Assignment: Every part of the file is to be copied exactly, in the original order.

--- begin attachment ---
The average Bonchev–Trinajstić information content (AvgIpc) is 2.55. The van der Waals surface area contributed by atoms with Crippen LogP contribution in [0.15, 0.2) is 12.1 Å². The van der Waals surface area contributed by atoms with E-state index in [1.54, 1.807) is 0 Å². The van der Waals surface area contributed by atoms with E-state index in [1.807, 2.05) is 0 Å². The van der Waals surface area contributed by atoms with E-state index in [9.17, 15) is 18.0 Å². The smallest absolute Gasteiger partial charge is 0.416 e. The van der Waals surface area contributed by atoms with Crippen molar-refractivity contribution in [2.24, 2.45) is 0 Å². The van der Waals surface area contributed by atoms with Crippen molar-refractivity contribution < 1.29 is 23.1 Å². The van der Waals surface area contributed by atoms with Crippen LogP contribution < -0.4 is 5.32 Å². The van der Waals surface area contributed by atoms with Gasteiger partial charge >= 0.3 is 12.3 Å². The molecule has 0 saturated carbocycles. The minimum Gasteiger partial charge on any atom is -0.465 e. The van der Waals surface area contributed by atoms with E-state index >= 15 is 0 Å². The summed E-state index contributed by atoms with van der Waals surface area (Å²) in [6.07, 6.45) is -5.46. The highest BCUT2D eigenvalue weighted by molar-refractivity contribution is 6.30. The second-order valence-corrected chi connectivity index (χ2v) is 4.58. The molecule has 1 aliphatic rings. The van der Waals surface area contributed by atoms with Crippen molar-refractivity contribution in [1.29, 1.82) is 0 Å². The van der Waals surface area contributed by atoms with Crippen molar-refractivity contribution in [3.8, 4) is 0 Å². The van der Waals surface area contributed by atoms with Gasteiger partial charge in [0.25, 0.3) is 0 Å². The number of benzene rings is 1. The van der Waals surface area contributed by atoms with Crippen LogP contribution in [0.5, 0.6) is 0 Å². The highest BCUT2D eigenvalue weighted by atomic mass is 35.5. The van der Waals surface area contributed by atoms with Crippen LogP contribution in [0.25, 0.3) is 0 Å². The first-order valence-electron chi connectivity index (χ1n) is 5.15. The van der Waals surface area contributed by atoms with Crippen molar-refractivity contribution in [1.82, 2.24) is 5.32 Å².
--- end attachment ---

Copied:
The average Bonchev–Trinajstić information content (AvgIpc) is 2.55. The van der Waals surface area contributed by atoms with Crippen LogP contribution in [0.15, 0.2) is 12.1 Å². The van der Waals surface area contributed by atoms with E-state index in [1.54, 1.807) is 0 Å². The van der Waals surface area contributed by atoms with E-state index in [1.807, 2.05) is 0 Å². The van der Waals surface area contributed by atoms with E-state index in [9.17, 15) is 18.0 Å². The smallest absolute Gasteiger partial charge is 0.416 e. The van der Waals surface area contributed by atoms with Crippen molar-refractivity contribution in [2.24, 2.45) is 0 Å². The van der Waals surface area contributed by atoms with Crippen molar-refractivity contribution < 1.29 is 23.1 Å². The van der Waals surface area contributed by atoms with Crippen LogP contribution < -0.4 is 5.32 Å². The van der Waals surface area contributed by atoms with Gasteiger partial charge >= 0.3 is 12.3 Å². The molecule has 0 saturated carbocycles. The minimum Gasteiger partial charge on any atom is -0.465 e. The van der Waals surface area contributed by atoms with E-state index >= 15 is 0 Å². The summed E-state index contributed by atoms with van der Waals surface area (Å²) in [6.07, 6.45) is -5.46. The highest BCUT2D eigenvalue weighted by molar-refractivity contribution is 6.30. The second-order valence-corrected chi connectivity index (χ2v) is 4.58. The molecule has 1 aliphatic rings. The van der Waals surface area contributed by atoms with Crippen molar-refractivity contribution in [1.29, 1.82) is 0 Å². The van der Waals surface area contributed by atoms with Crippen molar-refractivity contribution in [3.8, 4) is 0 Å². The van der Waals surface area contributed by atoms with Gasteiger partial charge in [0.25, 0.3) is 0 Å². The number of benzene rings is 1. The van der Waals surface area contributed by atoms with Crippen LogP contribution in [0.5, 0.6) is 0 Å². The highest BCUT2D eigenvalue weighted by atomic mass is 35.5. The van der Waals surface area contributed by atoms with Crippen LogP contribution in [0.25, 0.3) is 0 Å². The first-order valence-electron chi connectivity index (χ1n) is 5.15. The van der Waals surface area contributed by atoms with Crippen molar-refractivity contribution in [1.82, 2.24) is 5.32 Å².